It’s hard to find flat ground to play the football in this hilly terrain so when folks in these parts talk football the hot topic is usually a bass jig with a head shaped like the oblong pigskin.
Although the football-style jighead was originally designed for the deep, rocky reservoirs in the Southwest, anglers at Table Rock have discovered these lures score big on their home waters. Tim Sainato and Buster Loving, a pair of Table Rock Lake guides, and Kelly Power, a successful l tournament competitor from Galena, Mo., have relied on the football jig to penetrate deep zones on the clear waters of Table Rock.
Many lure manufacturers produce a football-style jighead, but Sainato, Loving and Power have won tournaments and recorded big catches on the Jewel Bait Company Football Jig. The jig features a cross-eyed Mustad hook and a fiber weedguard for pulling the lure through brush and big rocks without hang-ups. Its concave head below the hook eye creates a rocking motion that allows it to roll over tree limbs and stay in the strike zone longer.
Although they use the same jig, these three football experts employ different lure sizes and retrieves on their home waters. Sainato and Loving opt for football jigs in brown/purple flash or peanut butter and jelly—a color combination with contrasting black, purple and brown hues. Power favors brown and green shades for his football jig.
The game plan for the three local anglers is to fake out bass with their crawfish-imitating jig. Power believes the football jig’s design and a prototype trailer he uses makes the lure fall flat like a crawfish. “If you watch a crawdad push off it doesn’t roll over from one side to the other,” discloses Power. “It moves straight and that’s what the football jig does with the bigger trailer on the back.”
Power’s trailer resembles a creature bait with two large tentacles and four appendages, but it also has two pincers. “The appendages and pincers keep the skirt more flared out,” he says. “Anytime you can put something inside the jig’s skirt it will flare out better.”
Sainato and Loving both tip their football jigs with Chompers twin tail plastic grubs in cinnamon purple hues. They use 4-inch grubs on the smaller football jigs and a 5-inch grub on a 3/4-ounce model to give the lure more bulk when fishing it in deep water.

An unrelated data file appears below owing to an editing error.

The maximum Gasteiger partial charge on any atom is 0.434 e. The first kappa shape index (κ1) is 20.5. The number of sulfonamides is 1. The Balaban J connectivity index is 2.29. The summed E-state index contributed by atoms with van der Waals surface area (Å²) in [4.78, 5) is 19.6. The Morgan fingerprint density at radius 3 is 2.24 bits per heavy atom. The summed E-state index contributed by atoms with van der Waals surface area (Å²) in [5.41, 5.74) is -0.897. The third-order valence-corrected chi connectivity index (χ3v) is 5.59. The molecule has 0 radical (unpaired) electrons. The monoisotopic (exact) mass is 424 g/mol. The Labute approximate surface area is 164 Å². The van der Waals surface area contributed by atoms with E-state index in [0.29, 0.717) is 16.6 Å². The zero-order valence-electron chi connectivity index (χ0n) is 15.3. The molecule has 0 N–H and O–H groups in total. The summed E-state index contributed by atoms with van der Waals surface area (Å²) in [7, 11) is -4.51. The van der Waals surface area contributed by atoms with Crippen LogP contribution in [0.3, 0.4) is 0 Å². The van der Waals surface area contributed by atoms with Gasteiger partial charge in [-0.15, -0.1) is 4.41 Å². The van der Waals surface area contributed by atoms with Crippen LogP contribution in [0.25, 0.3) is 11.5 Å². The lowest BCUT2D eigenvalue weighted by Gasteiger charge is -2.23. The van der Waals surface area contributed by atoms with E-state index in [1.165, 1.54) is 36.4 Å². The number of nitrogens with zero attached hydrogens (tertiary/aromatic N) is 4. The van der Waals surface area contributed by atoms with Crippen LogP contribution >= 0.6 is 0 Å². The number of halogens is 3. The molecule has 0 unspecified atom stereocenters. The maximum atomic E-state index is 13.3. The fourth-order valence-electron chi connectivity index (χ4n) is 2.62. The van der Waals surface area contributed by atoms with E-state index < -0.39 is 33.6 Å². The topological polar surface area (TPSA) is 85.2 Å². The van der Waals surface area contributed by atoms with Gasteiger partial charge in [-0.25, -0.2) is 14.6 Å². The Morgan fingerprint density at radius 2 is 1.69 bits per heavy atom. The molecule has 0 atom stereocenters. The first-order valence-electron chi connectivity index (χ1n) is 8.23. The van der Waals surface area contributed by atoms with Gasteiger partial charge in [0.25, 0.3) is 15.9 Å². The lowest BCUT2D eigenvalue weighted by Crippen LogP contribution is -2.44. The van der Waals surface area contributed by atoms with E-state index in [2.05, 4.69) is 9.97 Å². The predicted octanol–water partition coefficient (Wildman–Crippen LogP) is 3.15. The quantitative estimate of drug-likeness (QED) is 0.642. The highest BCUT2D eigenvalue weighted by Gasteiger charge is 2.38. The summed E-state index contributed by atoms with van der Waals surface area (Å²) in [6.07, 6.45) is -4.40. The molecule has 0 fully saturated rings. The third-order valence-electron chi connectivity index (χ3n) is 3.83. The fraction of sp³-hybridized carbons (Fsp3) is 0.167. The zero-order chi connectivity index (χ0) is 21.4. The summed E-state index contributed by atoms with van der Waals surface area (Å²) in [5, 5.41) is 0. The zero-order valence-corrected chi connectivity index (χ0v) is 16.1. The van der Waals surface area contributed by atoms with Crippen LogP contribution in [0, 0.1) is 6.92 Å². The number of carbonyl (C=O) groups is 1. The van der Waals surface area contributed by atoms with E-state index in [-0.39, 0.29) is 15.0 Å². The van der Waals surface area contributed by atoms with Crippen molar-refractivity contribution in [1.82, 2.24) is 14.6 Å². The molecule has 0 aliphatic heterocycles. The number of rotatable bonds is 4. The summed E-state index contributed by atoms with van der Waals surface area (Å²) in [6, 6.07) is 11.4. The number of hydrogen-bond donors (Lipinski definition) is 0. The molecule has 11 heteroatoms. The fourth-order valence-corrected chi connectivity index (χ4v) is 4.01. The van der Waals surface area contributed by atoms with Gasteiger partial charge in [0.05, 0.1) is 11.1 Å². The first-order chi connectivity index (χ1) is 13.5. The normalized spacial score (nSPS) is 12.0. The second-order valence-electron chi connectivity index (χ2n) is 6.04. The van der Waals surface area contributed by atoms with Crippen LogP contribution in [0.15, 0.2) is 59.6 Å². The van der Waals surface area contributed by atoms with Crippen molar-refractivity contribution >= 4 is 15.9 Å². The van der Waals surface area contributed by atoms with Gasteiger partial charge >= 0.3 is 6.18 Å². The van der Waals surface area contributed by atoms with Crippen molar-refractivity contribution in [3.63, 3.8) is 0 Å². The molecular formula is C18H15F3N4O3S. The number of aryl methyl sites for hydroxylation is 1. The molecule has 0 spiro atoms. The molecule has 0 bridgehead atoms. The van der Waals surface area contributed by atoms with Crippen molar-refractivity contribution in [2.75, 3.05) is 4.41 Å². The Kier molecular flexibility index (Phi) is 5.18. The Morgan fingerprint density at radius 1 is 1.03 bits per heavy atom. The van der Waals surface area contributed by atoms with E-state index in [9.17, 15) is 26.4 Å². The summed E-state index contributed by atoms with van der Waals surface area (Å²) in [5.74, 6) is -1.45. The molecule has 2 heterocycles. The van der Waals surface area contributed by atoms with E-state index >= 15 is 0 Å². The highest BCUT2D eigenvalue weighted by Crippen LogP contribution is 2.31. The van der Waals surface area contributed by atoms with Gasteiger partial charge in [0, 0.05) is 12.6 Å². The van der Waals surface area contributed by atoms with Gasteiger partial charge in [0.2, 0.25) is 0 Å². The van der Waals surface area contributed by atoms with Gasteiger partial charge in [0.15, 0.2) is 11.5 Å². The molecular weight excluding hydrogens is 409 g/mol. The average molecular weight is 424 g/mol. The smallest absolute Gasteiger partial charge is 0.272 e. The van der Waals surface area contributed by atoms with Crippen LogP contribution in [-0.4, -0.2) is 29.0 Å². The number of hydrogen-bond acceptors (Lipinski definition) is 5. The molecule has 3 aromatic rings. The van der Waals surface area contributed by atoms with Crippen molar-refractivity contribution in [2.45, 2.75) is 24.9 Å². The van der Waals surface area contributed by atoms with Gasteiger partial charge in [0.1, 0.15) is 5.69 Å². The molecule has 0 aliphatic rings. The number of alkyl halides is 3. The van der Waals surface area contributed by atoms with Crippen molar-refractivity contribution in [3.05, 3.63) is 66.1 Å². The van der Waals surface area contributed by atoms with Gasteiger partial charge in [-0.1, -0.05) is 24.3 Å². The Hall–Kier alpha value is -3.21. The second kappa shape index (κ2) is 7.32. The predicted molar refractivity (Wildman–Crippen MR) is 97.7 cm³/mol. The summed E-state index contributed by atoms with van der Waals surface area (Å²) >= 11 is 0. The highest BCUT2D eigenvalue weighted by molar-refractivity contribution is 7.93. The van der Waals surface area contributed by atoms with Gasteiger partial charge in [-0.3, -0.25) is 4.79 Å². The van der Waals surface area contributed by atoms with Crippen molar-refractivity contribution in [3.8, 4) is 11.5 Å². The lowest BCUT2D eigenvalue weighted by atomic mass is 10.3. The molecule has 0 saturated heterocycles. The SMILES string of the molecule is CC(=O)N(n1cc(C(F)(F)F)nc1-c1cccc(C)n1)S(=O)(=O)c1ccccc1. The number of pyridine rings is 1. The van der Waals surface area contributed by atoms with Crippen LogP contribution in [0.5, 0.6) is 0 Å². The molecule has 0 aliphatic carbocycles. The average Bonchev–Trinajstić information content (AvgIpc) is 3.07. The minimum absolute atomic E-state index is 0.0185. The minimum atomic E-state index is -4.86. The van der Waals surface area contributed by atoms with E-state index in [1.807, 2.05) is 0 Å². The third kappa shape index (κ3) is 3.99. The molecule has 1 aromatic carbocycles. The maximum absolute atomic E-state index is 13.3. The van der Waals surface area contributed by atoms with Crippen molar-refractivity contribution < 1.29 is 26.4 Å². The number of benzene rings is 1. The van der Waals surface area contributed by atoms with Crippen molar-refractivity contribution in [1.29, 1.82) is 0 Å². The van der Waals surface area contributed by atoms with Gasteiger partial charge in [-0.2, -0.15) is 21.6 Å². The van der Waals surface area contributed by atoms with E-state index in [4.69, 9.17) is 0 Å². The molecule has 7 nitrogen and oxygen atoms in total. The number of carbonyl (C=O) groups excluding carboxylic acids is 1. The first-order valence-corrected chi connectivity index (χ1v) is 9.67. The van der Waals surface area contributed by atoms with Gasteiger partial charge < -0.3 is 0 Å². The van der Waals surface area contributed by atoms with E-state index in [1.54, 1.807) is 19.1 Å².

These tournament-proven quarterbacks choose footballs in various sizes to deliver their bombs to bass in different depth zones. “I’ve caught fish as deep as 70 to 75 feet and as shallow as 5 feet,” claims Sainato.
The Walnut Shade, Mo., angler favors a 3/4-ounce football jig for probing depths of more than 25 feet in clear water and switches to a 5/8-ounce model for working in the 10- to 25-foot depth range in the stained water. Loving uses the 3/4-ounce jig for most of his applications and Power opts for the 5/8-ounce version. All three anglers prefer a 1/2-ounce Jewel Football Jig for tossing in the 5- to 10-foot depth zone.
Rocky points and drop-offs are Sainato’s favorite targets for delivering his football jig. Loving knows he can cover a lot of water in a hurry with a football jig so he prefers running this lure along vast flats in the summertime. Power’s football tactics produce best on suspended bass huddling next to standing timber or above brush piles.
Retrieving his jig with a series of pops and jerks triggers reaction strikes for Sainato. “I probably put a lot more action into it than everybody else does,” he says. “I keep my rod tip down a lot of times and work it like a jerkbait.”
The speed of his retrieve depends on the mood of the fish. If Sainato notices bass on his depth finder are stationary, he will pop and lift his jig but try to keep it in the same spot. “Every cast I make will have a different retrieve until the fish tell me how they want it,” he reveals.
When the water is still cool in the spring, Loving uses the conventional bottom-dragging retrieve with his football jig, but he switches to a hopping presentation in warmer water. “In the summertime I get my rod up and really jump that lure,” says the Rockaway Beach, Mo, angler who fan-casts his football jig along the flats. “I cast around a lot at 45-degree angles and try to cover as much water as I can.”
Tossing his football into waters in the 25- to 30-foot zone, Power counts his lure down to 15 to 20 feet and engages his reel so he can complete his pass to suspending fish. “I am swimming that bait more than I am fishing it on the bottom,” he describes. “There are times when I might hit the bottom halfway through my retrieve but I try to spend the majority of my time targeting roll-offs where the fish are staged. I’ve had more fish hit that bait on the fall or when I am swimming it.”
The football jig produces year-round for Sainato and Loving. “I’ll start using it in March and I will fish with it until Christmas,” Loving says. Power rates the warmer months from the postspawn until mid October as the prime time to throw the football for suspended bass.
These Ozark anglers have experienced a high percentage of completions with their footballs. The football produced a memorable guide trip for Sainato at Table Rock when he and his client caught 46 keepers in four hours.
Throwing the football has also produced tournament victories for Power, who caught two winning bags weighing more than 25 pounds at Table Rock in recent years. “I’ve caught a tremendous amount of 18- to 22-pound bags on it,” he reveals.
When Table Rock bass go to a deep zone, toss a football jig and you’ll score more often than those weekend warriors who flail away at the bank.
For information on shows, lodging and attractions in the Table Rock Lake or Lake Taneycomo area or to receive a free vacation guide, call the Branson/Lakes Area Chamber of Commerce and Convention & Visitors Bureau at 1-800-BRANSON or visit the Branson/Lakes Area Chamber of Commerce & CVB web site at www.explorebranson.com.